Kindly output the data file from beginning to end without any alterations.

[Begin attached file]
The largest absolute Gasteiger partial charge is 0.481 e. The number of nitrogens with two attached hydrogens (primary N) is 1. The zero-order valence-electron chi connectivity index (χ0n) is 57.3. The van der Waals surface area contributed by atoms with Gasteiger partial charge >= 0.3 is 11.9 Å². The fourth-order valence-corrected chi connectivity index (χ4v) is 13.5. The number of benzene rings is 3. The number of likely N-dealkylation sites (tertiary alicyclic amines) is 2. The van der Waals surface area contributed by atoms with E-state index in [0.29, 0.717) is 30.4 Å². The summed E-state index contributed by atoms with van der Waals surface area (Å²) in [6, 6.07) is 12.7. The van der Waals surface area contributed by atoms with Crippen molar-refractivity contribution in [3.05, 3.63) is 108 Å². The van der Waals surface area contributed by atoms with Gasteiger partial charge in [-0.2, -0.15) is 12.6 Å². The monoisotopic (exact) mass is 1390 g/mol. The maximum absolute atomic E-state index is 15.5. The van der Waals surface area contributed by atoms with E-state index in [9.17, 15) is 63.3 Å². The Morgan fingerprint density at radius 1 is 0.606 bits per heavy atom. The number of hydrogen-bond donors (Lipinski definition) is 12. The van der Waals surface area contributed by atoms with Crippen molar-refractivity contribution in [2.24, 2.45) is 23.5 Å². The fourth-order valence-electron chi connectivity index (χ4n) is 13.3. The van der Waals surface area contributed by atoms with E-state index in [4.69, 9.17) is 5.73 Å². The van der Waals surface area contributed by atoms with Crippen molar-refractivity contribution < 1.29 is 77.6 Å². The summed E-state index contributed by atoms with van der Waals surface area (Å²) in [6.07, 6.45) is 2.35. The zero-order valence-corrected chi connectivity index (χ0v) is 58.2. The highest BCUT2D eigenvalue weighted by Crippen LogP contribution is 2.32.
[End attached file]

The largest absolute Gasteiger partial charge is 0.481 e. The number of nitrogens with two attached hydrogens (primary N) is 1. The zero-order valence-electron chi connectivity index (χ0n) is 57.3. The van der Waals surface area contributed by atoms with Gasteiger partial charge >= 0.3 is 11.9 Å². The fourth-order valence-corrected chi connectivity index (χ4v) is 13.5. The number of benzene rings is 3. The number of likely N-dealkylation sites (tertiary alicyclic amines) is 2. The van der Waals surface area contributed by atoms with E-state index in [0.29, 0.717) is 30.4 Å². The summed E-state index contributed by atoms with van der Waals surface area (Å²) in [6, 6.07) is 12.7. The van der Waals surface area contributed by atoms with Crippen molar-refractivity contribution in [3.05, 3.63) is 108 Å². The van der Waals surface area contributed by atoms with Gasteiger partial charge in [-0.2, -0.15) is 12.6 Å². The monoisotopic (exact) mass is 1390 g/mol. The maximum absolute atomic E-state index is 15.5. The van der Waals surface area contributed by atoms with E-state index in [9.17, 15) is 63.3 Å². The Morgan fingerprint density at radius 1 is 0.606 bits per heavy atom. The number of hydrogen-bond donors (Lipinski definition) is 12. The van der Waals surface area contributed by atoms with Crippen molar-refractivity contribution in [2.24, 2.45) is 23.5 Å². The fourth-order valence-electron chi connectivity index (χ4n) is 13.3. The van der Waals surface area contributed by atoms with E-state index in [4.69, 9.17) is 5.73 Å². The van der Waals surface area contributed by atoms with Crippen molar-refractivity contribution < 1.29 is 77.6 Å². The summed E-state index contributed by atoms with van der Waals surface area (Å²) in [6.07, 6.45) is 2.35. The zero-order valence-corrected chi connectivity index (χ0v) is 58.2. The highest BCUT2D eigenvalue weighted by Crippen LogP contribution is 2.32.